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Saturday, October 27, 2012

A Better Approach to Bullying?

The nature of a bureaucracy is to develop policies to address problems. Policies are a standardized set of rules and consequences that can be applied to various situations that generally mean less actual consideration of the facts by the individuals authorized to apply the consequences. Policies are seen as an efficient way to move forward and get past a broad spectrum of problems the system may experience. Because they are broad in scope and purposely disregard specific details, policies are often ineffective. This is never more obvious than when you look at school policies. Stripped of the cumbersome details of the individuals and circumstances, consequences meted out according to policy are often out of proportion to the infraction and, frustratingly, never seem to make the problem go away.

Take the problem of bullying. Can anyone point to an effective policy against bullying? Not really. There are programs that have some impact, sure, but policy rarely affects the problem of bullying. Can anyone point to horrible outcomes based on anti-bullying policy? Absolutely.  The blogosphere is full of them.

This week we have a case of bullying in Arizona that did not rely on policy to produce a happy ending. It ultimately came down to people making a personal connection and a mother working outside the official system to try to help her daughter.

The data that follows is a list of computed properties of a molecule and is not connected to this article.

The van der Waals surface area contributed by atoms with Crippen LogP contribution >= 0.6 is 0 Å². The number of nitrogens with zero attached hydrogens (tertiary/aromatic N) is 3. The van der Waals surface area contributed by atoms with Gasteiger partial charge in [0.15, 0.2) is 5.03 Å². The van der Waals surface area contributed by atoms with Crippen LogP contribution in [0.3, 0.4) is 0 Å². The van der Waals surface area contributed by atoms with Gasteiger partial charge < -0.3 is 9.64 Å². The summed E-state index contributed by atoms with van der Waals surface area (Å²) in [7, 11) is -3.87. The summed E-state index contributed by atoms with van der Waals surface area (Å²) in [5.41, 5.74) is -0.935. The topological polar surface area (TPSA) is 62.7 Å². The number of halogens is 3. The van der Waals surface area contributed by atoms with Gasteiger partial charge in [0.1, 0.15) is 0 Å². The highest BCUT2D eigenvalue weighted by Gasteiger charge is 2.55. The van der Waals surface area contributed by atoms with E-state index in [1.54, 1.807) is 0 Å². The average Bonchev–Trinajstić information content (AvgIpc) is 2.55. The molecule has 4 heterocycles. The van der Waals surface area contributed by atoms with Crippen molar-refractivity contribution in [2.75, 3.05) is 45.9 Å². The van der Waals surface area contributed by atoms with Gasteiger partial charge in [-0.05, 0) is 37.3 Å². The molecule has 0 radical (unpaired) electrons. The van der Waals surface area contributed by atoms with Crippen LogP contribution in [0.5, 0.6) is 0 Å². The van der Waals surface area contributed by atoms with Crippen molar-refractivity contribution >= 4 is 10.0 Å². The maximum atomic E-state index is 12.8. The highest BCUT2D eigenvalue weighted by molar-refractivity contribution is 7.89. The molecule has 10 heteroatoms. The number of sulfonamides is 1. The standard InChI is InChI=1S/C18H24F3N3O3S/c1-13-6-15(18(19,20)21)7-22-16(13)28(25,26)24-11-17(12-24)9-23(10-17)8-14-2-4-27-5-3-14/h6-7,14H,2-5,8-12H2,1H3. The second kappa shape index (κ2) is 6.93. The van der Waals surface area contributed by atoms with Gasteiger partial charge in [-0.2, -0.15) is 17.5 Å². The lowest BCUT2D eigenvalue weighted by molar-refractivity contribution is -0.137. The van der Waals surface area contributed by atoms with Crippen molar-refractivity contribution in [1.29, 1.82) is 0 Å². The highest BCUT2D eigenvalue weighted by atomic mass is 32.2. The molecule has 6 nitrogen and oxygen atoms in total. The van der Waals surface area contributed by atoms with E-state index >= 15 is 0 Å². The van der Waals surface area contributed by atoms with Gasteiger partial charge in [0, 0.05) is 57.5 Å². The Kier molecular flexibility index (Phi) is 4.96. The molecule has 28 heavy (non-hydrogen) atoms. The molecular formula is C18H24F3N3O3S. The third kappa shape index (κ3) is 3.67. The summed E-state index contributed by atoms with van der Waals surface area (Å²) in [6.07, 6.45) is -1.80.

QUEEN CREEK, Ariz. -- This story starts with high school hierarchy. The kind where kids like seniors Carson Jones and Tucker Workman sail through their classes and lead the undefeated football team.

“It's senior year, you know, it’s pretty exciting," Workman said. "It’s a rush, it goes by so fast but it’s fun."

At the same time, students like Chy Johnson just try to make it through the day.

“The girl threw trash at me," Chy said, describing one of the girls who bullies her.

The 16-year-old sophomore was born with a brain disorder, and kids picking on her because of her differences have always been a part of life. But this year, her mom had enough of her coming home crying every day. She decided to call on a family friend for help. It was Carson Jones, starting quarterback.

"I emailed Carson and told him Chy was having some issues," Elizabeth Johnson said. "I just wanted names...but he took it a step further and went and gathered her at lunch. And she’s been eating with them ever since!"
From first hour through the end of the day, Chy’s guys from the team make it a point to look after her. And this group’s newfound friendship has changed the high-school game.

“They’re not bullying her anymore because they’ve seen her with us or something," Jones said.

It's nice to be able to share a story with a happy ending every once in a while.

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